With high level signal at control signal terminal 41, transistors Q1 and Q2 are nonconducting and the circuit is in the bond sensing and detecting mode. Operational amplifier IC1 senses the current in lead wire 11 effectively determining the resistance at the bond location. Assuming a successful ball bond, the low resistance at the bonding location and high current in the lead wire 11 produces a high voltage difference across the input terminals of IC1 and a high level signal at the output of IC1. Transistor Q5 of the weld attempt detector becomes conducting in preparation for indicating a weld attempt or missed wedge bond in the event the bonding machine had just completed a wedge bond or weld. However, a ball bond has just been completed and the weld attempt indicator is inhibited in the following manner. Counter IC2 delivers a low level signal at the output Q0 for indicating that the ball bonding machine is in the ball bonding operating mode and has just completed a ball bond. The low level signal is inverted by inverter 57 delivering a high level base drive current to the base of transistor Q4. Transistor Q4 therefore diverts to ground the current which would otherwise pass through transistor Q5 and illuminate the weld attempt indicator LED 58. The weld attempt indicator is therefore inhibited despite the high level signal at the output of IC1.

The effect on the bond attempt indicator 45 is as follows. The high level signal at the output of IC1 is inverted by inverting element 60 delivering a low level signal to the base of transistor Q6. Transistor Q6 becomes nonconducting thereby inhibiting the bond attempt indicator LED 62. Transistor Q7 is also nonconducting because of the low level signal delivered at the output Q0 of counter IC2. As a result, neither the bond attempt indicator 45 nor the weld attempt indicator 46 is actuated.

On the other hand, if the ball bond had failed or missed when the capillary tool 12 was raised above the bond location, the high resistance at the bond location would produce a null current and no voltage difference would appear across the inputs of operational amplifier IC1. The corresponding low level signal at the output of IC1 would be inverted by inverting element 60 delivering a high level base drive current to transistor Q6. Transistor Q6 would become conducting delivering current to actuate the bond attempt indicator LED 62. Transistor Q7 would be nonconducting and therefore would not divert the current which actuates the LED 62. Thus, the ball bond attempt would be signaled by the light emitted by LED 62.

During the wedge bonding operating mode upon completion of a wedge bond or weld a high level signal appears at the output of counter IC2. The high level signal is inverted by inverting element 57 depriving transistor Q4 of base drive current so that transistor Q4 is nonconducting. On the other hand, transistor Q7 is conducting by reason of the high level output of the counter. If the wedge bond or weld fails at the bond location, a low resistance through lead wire 11 produces a high voltage potential across the inputs of IC1 and a high level output. Transistor Q5 therefore becomes conducting deliver a current for exciting the weld attempt indicator LED 58. A weld attempt or missed wedge bond is therefore signaled by LED 58. On the other hand, the high level signal output of IC1 is inverted by inverting element 60 to a low level input at the base of transistor Q6 so that transistor Q6 is nonconducting.

A bond attempt or weld attempt indicating signal may be used for a variety of purposes. In an automatic bonder, a bond attempt signal may be used to initiate a subroutine so that the bonding machine welds the flattened ball from the bond attempt to the paddle, forms a new ball and corrects the length of the wire, and rebonds the new ball at the same location. Or a subroutine may be initiated after a bond attempt to weld off the flattened ball and mark the particular and frame by, for example, punching holes, dabbing ink or paint, bending metal, etc. for later rework. Such marking may also be used after weld attempts. With appropriate identification of the strips, the information can be put into memory and appear on a display such as a CRO when the strip is placed in a suitable reader. Or, a warning or alarm may be given or the bonding machine stopped for inspecting the missed bond or weld.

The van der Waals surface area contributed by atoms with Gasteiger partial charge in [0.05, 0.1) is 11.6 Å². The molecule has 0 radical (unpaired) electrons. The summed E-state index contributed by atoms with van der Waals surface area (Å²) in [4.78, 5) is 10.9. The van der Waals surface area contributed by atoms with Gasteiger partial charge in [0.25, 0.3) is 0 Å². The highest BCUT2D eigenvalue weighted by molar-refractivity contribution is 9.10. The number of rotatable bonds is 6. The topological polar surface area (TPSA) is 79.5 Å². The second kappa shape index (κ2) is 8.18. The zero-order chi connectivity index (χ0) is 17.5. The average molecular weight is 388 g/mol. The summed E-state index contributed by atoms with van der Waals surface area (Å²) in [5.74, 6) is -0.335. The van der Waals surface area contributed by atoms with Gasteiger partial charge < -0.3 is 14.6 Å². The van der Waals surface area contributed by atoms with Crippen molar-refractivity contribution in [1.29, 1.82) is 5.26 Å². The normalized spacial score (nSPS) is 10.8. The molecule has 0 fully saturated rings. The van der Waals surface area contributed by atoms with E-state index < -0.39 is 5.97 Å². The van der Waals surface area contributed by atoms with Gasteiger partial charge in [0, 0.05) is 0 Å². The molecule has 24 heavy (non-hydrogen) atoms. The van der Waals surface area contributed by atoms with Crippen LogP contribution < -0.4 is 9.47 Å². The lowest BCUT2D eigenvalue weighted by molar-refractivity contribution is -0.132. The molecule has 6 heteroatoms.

A summary of the various operating modes of the detailed circuit of FIG. 11 is summarized in Table III. Thus, the operative condition or output for integrated circuits IC1 and IC2 and transistors Q4, Q5, Q6, and Q7 are summarized in the table for each of the situations of a good ball bond, a missed ball bond, a good weld or wedge bond, and a missed weld or wedge bond. Summarizing the functions of the transistor electronic switches of the circuit of FIG. 11, transistors Q2 and Q3 form a first transistor pair which controls the electrical coupling of lead wire 11 alternately to ground potential coupling 52 or ground isolated voltage source 54. Transistors Q5 and Q6 form a second pair of transistors providing a first input for actuating the bond attempt and weld attempt indicators 62 and 58 according to the effective resistance sensed in the lead wire 11 and bond location by operational amplifier IC1. Finally, transistors Q4 and Q7 form a third transistor pair providing a second input for controlling the bond attempt indicator 62 and weld attempt indicator 58 according to whether the bonding machine is in the ball bonding operating mode or the wedge bonding operating mode as determined by the output Q0 of counter IC2. The transistors in each of the respective pairs of transistors Q2 and Q3, Q5 and Q6, and Q4 and Q7, are in opposite conducting states. The base terminals of each of the respective pairs are connected in parallel and one of the branches includes an inverting element to assure that the transistors of each pair are always in the opposite conducting state. The first circuit portion 38 includes a first pair of transistors in opposite conducting states forming a first electronic switch for switching the electrical coupling of lead wire 11 between the ground potential coupling, and ground isolated voltage source. The second circuit portion 42 for sensing the electrical condition of the lead wire and resistance at the bond location consists of the operational amplifier IC1 with shunt resistor R1 across its inputs. The third circuit portion includes a first pair of transistors Q5 and Q6 in opposite conducting states forming a first electronic switch whose output is determined by the condition sensed by the second circuit portion. The third circuit portion also includes a second pair of transistors Q4 and Q7 in opposite conducting states forming a second electronic switch whose output in determined by the counter IC2 which keeps track of the bonding mode of the ball bonding machine.